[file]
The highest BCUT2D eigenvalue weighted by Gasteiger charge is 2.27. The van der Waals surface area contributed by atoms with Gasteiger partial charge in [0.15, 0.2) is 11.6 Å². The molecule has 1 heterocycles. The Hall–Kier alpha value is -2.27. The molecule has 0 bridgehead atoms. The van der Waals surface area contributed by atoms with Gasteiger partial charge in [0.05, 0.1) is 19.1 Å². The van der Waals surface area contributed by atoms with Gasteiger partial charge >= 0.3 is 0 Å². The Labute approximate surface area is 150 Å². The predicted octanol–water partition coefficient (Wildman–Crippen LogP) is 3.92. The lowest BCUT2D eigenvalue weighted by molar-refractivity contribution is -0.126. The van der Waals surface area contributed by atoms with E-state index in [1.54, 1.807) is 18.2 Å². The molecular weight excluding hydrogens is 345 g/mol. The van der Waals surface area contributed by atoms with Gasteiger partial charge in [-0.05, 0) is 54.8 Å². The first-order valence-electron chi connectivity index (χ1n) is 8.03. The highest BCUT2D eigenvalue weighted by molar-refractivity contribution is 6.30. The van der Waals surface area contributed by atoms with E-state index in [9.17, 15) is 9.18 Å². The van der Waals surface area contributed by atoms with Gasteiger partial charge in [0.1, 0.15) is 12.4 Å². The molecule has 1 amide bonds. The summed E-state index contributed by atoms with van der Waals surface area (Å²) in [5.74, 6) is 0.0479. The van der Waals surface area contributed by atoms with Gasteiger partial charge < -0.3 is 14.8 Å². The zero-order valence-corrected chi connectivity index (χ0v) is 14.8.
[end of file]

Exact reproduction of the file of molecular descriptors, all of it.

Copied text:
The highest BCUT2D eigenvalue weighted by Gasteiger charge is 2.27. The van der Waals surface area contributed by atoms with Gasteiger partial charge in [0.15, 0.2) is 11.6 Å². The molecule has 1 heterocycles. The Hall–Kier alpha value is -2.27. The molecule has 0 bridgehead atoms. The van der Waals surface area contributed by atoms with Gasteiger partial charge in [0.05, 0.1) is 19.1 Å². The van der Waals surface area contributed by atoms with Gasteiger partial charge >= 0.3 is 0 Å². The Labute approximate surface area is 150 Å². The predicted octanol–water partition coefficient (Wildman–Crippen LogP) is 3.92. The lowest BCUT2D eigenvalue weighted by molar-refractivity contribution is -0.126. The van der Waals surface area contributed by atoms with E-state index in [1.54, 1.807) is 18.2 Å². The molecular weight excluding hydrogens is 345 g/mol. The van der Waals surface area contributed by atoms with Gasteiger partial charge in [-0.05, 0) is 54.8 Å². The first-order valence-electron chi connectivity index (χ1n) is 8.03. The highest BCUT2D eigenvalue weighted by molar-refractivity contribution is 6.30. The van der Waals surface area contributed by atoms with E-state index in [9.17, 15) is 9.18 Å². The van der Waals surface area contributed by atoms with Gasteiger partial charge in [0.1, 0.15) is 12.4 Å². The molecule has 1 amide bonds. The summed E-state index contributed by atoms with van der Waals surface area (Å²) in [5.74, 6) is 0.0479. The van der Waals surface area contributed by atoms with Gasteiger partial charge < -0.3 is 14.8 Å². The zero-order valence-corrected chi connectivity index (χ0v) is 14.8.